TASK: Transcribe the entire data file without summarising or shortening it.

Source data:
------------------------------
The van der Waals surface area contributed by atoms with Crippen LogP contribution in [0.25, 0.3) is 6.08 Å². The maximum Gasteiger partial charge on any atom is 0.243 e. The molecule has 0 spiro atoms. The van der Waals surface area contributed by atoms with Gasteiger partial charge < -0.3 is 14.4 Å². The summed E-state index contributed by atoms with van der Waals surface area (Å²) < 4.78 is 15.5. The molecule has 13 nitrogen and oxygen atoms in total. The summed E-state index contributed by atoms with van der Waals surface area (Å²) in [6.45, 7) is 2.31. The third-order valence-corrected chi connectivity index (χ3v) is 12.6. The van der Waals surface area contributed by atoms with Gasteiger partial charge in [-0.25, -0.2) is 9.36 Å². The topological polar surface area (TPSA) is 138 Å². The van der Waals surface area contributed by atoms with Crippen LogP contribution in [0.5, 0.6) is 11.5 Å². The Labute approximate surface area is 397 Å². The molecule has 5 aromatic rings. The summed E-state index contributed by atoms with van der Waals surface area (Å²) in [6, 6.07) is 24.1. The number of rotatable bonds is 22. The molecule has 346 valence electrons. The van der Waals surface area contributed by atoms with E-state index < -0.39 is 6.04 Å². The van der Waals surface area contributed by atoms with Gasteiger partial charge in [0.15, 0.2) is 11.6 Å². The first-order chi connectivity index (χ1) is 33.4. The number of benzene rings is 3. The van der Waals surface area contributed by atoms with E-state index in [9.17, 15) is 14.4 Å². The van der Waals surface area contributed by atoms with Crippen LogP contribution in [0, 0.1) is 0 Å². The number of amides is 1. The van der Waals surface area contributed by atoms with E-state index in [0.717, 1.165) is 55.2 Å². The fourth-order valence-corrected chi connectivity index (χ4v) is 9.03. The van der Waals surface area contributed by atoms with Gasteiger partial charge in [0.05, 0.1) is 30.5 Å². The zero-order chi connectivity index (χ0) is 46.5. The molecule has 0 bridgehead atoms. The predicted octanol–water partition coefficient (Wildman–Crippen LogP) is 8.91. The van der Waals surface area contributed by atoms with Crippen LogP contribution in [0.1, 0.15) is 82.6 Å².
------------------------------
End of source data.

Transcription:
The van der Waals surface area contributed by atoms with Crippen LogP contribution in [0.25, 0.3) is 6.08 Å². The maximum Gasteiger partial charge on any atom is 0.243 e. The molecule has 0 spiro atoms. The van der Waals surface area contributed by atoms with Gasteiger partial charge < -0.3 is 14.4 Å². The summed E-state index contributed by atoms with van der Waals surface area (Å²) < 4.78 is 15.5. The molecule has 13 nitrogen and oxygen atoms in total. The summed E-state index contributed by atoms with van der Waals surface area (Å²) in [6.45, 7) is 2.31. The third-order valence-corrected chi connectivity index (χ3v) is 12.6. The van der Waals surface area contributed by atoms with Gasteiger partial charge in [-0.25, -0.2) is 9.36 Å². The topological polar surface area (TPSA) is 138 Å². The van der Waals surface area contributed by atoms with Crippen LogP contribution in [0.5, 0.6) is 11.5 Å². The Labute approximate surface area is 397 Å². The molecule has 5 aromatic rings. The summed E-state index contributed by atoms with van der Waals surface area (Å²) in [6, 6.07) is 24.1. The number of rotatable bonds is 22. The molecule has 346 valence electrons. The van der Waals surface area contributed by atoms with E-state index < -0.39 is 6.04 Å². The van der Waals surface area contributed by atoms with Gasteiger partial charge in [0.15, 0.2) is 11.6 Å². The first-order chi connectivity index (χ1) is 33.4. The number of benzene rings is 3. The van der Waals surface area contributed by atoms with E-state index in [9.17, 15) is 14.4 Å². The van der Waals surface area contributed by atoms with Crippen LogP contribution in [0, 0.1) is 0 Å². The number of amides is 1. The van der Waals surface area contributed by atoms with E-state index in [0.717, 1.165) is 55.2 Å². The fourth-order valence-corrected chi connectivity index (χ4v) is 9.03. The van der Waals surface area contributed by atoms with Gasteiger partial charge in [0.05, 0.1) is 30.5 Å². The zero-order chi connectivity index (χ0) is 46.5. The molecule has 0 bridgehead atoms. The predicted octanol–water partition coefficient (Wildman–Crippen LogP) is 8.91. The van der Waals surface area contributed by atoms with Crippen LogP contribution in [0.1, 0.15) is 82.6 Å².